Jun 3, 2019

Significant unmet healthcare needs, discrimination, and disparity exists within the LGBTQIA+ community

When we begin to work in a new disease state, we usually start by identifying the unmet needs in that space. Often we find outdated guidelines or a complete lack of guidelines, gaps in an established standard of care or, maybe, no standard of care at all, where one is desperately needed.

While significant advances have been made in understanding population health and addressing healthcare disparities overall, the lesbian, gay, bisexual, transgender, queer/questioning, intersex, and asexual or allied (LGBTQIA+) community—which represents ~5% of the US adult population—has not been considered a key population, and thus continues to be underserved. This population also reports experiencing lower satisfaction with, and engagement in, healthcare, which has a significant health impact.1 Some of this dissatisfaction comes from discrimination and stigmatization, resulting in avoidance of or difficulty in seeking care.2,3

In fact, according to a recent poll by the Harvard Chan School, NPR, and the Robert Wood Johnson Foundation, which examined the experience of discrimination in several populations including LGBTQIA+ adults, one-sixth of LGBTQIA+ adults said they experienced discrimination at the doctor’s office or in another healthcare setting, while one-fifth said they have avoided seeking medical care out of fear of discrimination.4 Compounding the issue is a significant lack of understanding about the unique and specific healthcare needs of the LGBTQIA+ population among the medical community and the lack of consistent curriculum around this population in medical schools, resulting in healthcare systems unprepared to take appropriate care of LGBTQIA+ people.1,4,5

Further demonstration of the lack of awareness and understanding of the specific healthcare needs of the LGBTQIA+ patient population can be found in the results from a 2018 survey of 658 students at New England medical schools, in which 80% of respondents said they felt “not competent” or “somewhat not competent” or adequately trained with the medical treatment of gender and sexual minority patients.6 And in March 2019, Schabath et al published results from a national survey of 149 oncologists measuring attitude, knowledge, practice behavior, and demographic awareness of issues that are of particular importance to the LGBTQIA+ community. This included 2 pre- and post-surveys measuring physician confidence in managing LGBT healthcare.1

In the pre-assessment survey, more than 95% of oncologists felt comfortable treating lesbian, gay, or bisexual patients, but only 53% felt knowledgeable about the specific needs of this community. When asked about transgender patients, only 83% felt comfortable and 37% felt knowledgeable about the needs of transgender patients. Interestingly, the post-assessment survey showed a significant decline in the degree of confidence respondents had in their knowledge about the LGBTQIA+ community, compared with the pre-assessment survey.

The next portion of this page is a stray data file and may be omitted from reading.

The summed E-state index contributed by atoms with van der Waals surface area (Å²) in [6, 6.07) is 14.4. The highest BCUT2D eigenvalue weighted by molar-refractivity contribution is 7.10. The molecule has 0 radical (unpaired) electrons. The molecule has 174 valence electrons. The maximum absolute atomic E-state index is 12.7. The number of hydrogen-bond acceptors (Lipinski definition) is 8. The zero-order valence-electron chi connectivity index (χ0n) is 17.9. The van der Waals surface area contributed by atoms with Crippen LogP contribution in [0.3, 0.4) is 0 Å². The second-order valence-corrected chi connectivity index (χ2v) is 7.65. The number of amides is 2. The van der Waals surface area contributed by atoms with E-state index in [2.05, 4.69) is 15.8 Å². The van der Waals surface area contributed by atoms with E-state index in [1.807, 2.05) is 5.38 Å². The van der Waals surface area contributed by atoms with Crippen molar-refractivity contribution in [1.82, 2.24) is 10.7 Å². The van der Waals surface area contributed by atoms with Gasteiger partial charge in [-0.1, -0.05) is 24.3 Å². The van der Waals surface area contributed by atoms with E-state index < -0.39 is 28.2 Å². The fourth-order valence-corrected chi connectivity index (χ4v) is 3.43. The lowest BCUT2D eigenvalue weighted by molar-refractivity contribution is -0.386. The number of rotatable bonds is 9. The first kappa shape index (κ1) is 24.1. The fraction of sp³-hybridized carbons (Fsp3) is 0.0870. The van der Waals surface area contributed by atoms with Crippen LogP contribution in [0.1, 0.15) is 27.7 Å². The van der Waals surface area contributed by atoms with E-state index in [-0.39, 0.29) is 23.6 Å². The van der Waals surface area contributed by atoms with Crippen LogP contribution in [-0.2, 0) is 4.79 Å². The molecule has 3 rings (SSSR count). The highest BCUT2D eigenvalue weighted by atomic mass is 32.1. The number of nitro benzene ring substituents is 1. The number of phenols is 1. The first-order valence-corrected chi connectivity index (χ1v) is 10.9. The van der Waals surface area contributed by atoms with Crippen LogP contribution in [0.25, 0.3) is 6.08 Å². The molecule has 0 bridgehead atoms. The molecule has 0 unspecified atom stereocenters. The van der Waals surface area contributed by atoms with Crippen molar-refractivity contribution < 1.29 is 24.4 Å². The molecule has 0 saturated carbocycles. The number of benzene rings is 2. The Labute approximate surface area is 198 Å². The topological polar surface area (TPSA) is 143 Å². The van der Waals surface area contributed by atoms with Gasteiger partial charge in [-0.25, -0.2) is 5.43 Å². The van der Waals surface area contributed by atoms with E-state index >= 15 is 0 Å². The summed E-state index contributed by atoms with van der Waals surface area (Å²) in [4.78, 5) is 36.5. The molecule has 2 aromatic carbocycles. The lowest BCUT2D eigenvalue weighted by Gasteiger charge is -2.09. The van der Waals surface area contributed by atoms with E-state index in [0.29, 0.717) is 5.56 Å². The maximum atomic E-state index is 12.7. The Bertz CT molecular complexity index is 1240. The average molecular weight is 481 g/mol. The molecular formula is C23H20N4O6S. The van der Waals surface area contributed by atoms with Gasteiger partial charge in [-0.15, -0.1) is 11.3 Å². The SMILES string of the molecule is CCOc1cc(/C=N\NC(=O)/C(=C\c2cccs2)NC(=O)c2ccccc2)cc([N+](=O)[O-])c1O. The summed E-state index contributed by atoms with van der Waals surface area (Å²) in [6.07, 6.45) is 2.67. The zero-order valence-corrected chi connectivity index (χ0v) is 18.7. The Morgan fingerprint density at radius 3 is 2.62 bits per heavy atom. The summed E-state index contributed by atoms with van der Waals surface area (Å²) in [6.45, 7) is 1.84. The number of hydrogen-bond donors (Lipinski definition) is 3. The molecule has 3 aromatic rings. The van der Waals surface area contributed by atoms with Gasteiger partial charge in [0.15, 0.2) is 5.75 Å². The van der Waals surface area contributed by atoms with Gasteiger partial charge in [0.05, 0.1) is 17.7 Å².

The decrease in confidence suggests physician acknowledgement of the existing unmet healthcare needs among this patient group, as well as the need for more medical education. In fact, 70% of the oncologists surveyed expressed interest in receiving additional education about the unique healthcare needs for the LGBTQIA+ community, and many felt this training should be mandatory. Additionally, there is a growing base among medical students demanding more LGBTQIA+ health education and training to address disparities appropriately and confidently. Over the last 2 years New York Medical College, as a result of student advocacy, has increased its LGBT-focused content in the curriculum from 1-1/2 to 7 hours, and schools on the forefront of LGBT care curriculum such as UCSF and Harvard Medical School continue to assess and identify opportunities to better instruct on the health of sexual and gender minorities.6 So, while there is growing awareness, advocacy, and a push to improve the healthcare industry’s “cultural competence” and create a better understanding of the significant and unique healthcare challenges within the LGBTQIA+ patient population, the sense of urgency for, and need to establish, both culturally sensitive and clinically knowledgeable curriculum and guidelines for the appropriate healthcare of this community remains a critical and significant unmet need in population health.



Schabath MB, et al. National survey of oncologists at National Cancer Institute—Designated Comprehensive Cancer Centers: attitudes, knowledge, and practice behaviors about LGBTQ patients with cancer. J Clin Oncol. 2019;37(7):epub.


Burkhalter JE, et al. The national LGBT action plan: a white paper of the 2014 National Summit on Cancer in the LGBT Communities. LGBT Health. 2016;3(1):19-31.


Kates J, et al. Health and access to care and convergence for lesbian, gay, bisexual, and transgender individuals in the US. Henry J Kaiser Family Foundation website. http://files.kff.org/attachment/Issue-Brief-Health-and-Access-to-Care-and-Coverage-for-LGBT-Individuals-in-the-US. Updated May 2018. Accessed May 22, 2019.


Sholes, S. The problems with LGBTQ healch care. Harvard Gazette website. https://news.harvard.edu/gazette/story/2018/03/health-care-providers-need-better-understanding-of-LGBTQIA+-patients-harvard-forum-says/. Updated March 23, 2018. Accessed May 30, 2019.


Sabin JA, Riskind RG, Nosek BA. Health care providers’ implicit and explicit attitudes toward lesbian women and gay men. Am J Public Health. 2015;105:1831-1841.


Cohen, RD. Medical students push for more LGBT health training to address disparities. NPR website. https://www.npr.org/sections/health-shots/2019/01/20/683216767/medical-students-push-for-more-lgbt-health-training-to-address-disparities. Updated January 20, 2019. Accessed May 30, 2019.